“When I started opening up with my family, I realized that my father never got the help he needed,” said Dan Blackman who grew up in a small town in northwestern Pennsylvania, where people battling mental disorders or substance use disorders (SUDs) had little or no recourse to professional support and treatment options. Everybody from Blackman’s neighborhood knew everybody, which was not good for those who wanted to seek help for addiction or mental ailments.
In such a close-knit community, asking for help was viewed as either a sign of weakness or a moral flaw. Moreover, it was considered unmanly for a man to seek help for addiction or even openly admit to mental health challenges. In such an unfriendly environment, Blackman’s father, who was addicted to alcohol, could not muster the courage to come forward and ask for the much-needed help. Ultimately, ignorance, shame and stigma, associated with mental illness and addiction led to his death.
The unfortunate experience of his father drove Blackman, along with co-founder Tyler Faux, to develop an innovative peer support app called Huddle. The aim of this video-based app is to help individuals struggling with drug addiction and mental health problems find timely help. The app functions by creating virtual support groups wherein users can interact with other like-minded people over concerns ranging from alcoholism to drug addiction, depression, anxiety and dual diagnosis, and get useful advice and information in total confidentiality. Statistics from the National Alliance on Mental Illness (NAMI) reveal that around 50.5 percent of the 20.2 million adults in the U.S., who had experienced a SUD, also had a co-occurring mental illness.
People addicted to alcohol or drugs never see the addiction coming. It sneaks up on them after a while. Though recreational drinking may get some people addicted, others might get trapped by accident. Besides, those already battling mental health issues, generally self-medicate with alcohol or drugs, which further aggravates their mental health condition.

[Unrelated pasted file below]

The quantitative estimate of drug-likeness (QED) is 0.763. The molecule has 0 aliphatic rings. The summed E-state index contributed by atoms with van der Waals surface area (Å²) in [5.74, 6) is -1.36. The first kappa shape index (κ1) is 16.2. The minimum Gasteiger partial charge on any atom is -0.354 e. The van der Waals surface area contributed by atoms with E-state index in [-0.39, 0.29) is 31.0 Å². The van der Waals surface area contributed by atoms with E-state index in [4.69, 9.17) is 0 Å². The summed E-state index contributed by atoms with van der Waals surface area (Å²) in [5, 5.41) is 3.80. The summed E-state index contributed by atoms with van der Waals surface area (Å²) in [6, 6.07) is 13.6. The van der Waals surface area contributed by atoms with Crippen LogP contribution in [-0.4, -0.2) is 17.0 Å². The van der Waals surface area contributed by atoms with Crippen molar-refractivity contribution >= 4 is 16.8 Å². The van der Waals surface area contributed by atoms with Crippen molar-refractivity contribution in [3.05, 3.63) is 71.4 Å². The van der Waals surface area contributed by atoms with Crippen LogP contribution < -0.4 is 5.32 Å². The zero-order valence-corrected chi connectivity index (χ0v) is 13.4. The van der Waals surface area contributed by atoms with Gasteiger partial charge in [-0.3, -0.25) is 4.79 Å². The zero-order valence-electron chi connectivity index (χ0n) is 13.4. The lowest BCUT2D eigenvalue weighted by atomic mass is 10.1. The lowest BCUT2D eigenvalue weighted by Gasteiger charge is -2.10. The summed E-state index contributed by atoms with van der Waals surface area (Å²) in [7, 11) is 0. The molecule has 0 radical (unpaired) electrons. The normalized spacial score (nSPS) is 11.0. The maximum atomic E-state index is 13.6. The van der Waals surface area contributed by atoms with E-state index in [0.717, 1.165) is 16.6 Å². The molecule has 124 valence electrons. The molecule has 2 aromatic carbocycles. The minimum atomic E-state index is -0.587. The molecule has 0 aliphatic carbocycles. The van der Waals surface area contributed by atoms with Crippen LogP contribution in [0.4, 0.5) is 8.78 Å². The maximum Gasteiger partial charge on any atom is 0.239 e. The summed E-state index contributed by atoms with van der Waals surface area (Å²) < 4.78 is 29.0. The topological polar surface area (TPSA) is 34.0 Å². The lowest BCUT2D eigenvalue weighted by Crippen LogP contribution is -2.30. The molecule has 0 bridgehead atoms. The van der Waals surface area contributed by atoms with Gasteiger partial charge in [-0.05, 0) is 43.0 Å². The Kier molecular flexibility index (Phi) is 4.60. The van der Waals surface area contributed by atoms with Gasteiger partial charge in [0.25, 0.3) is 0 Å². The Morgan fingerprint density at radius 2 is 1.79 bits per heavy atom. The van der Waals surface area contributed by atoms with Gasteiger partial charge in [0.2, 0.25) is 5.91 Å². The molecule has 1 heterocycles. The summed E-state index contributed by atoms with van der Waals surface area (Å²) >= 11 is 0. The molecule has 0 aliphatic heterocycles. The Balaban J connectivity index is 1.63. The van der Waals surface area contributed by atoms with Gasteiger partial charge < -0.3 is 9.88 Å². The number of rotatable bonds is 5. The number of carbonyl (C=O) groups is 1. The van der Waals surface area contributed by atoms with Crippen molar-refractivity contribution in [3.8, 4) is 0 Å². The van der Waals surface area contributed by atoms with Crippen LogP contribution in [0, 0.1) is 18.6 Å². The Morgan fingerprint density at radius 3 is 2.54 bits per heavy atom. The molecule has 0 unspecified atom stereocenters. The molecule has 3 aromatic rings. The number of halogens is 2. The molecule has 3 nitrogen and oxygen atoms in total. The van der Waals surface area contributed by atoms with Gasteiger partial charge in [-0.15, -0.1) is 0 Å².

Dual diagnosis is a common malaise in America
Used to define a condition in which an individual has both an addiction to a substance and a mental disorder simultaneously, dual diagnosis is affecting more and more people in America. Research suggests that either of the two, that is, SUD or mental illness, can appear first. Chronic mental ailments can drive anyone to abuse substances as a means to escape from mental agony but in the long run drugs and alcohol only cause the existing mental disorders to deteriorate. On the other hand, drug abuse is known to affect thoughts and moods negatively and modify behavior and brain chemistry adversely.
Further, men are more vulnerable to dual diagnosis than women. Other people in the high-risk category include individuals from the lower social strata, armed forces veterans, and those with other general medical conditions. Due to a large number of differences in the symptoms, it is essential to recognize the warning signs, such as fluctuating moods, incoherent thought processes, difficulties in concentrating, keeping far from social get-togethers and friends, suicidal feelings, etc., in order to seek immediate professional help.
Integrated intervention is the most preferred method to treat people suffering from dual diagnosis, where both, the particular mental disorder and the addiction is addressed, without neglecting either.
Dual diagnosis can be treated
Dual diagnosis treatment demands routine care from qualified health care professionals and customized therapies to help individuals battling comorbidity avail the benefits of top dual diagnosis treatment centers in California. Patients can choose one-to-one and group psychotherapy, or other time-tested therapeutic solutions to break free from the clutches of co-occurring disorders.
If you or your loved one is struggling with drug addiction in addition to a mental ailment, call our 24/7 helpline or chat online with our trained medical representatives, to know more about our state-of-the-art dual diagnosis residential treatment centers spread across California and other states of the U.S.
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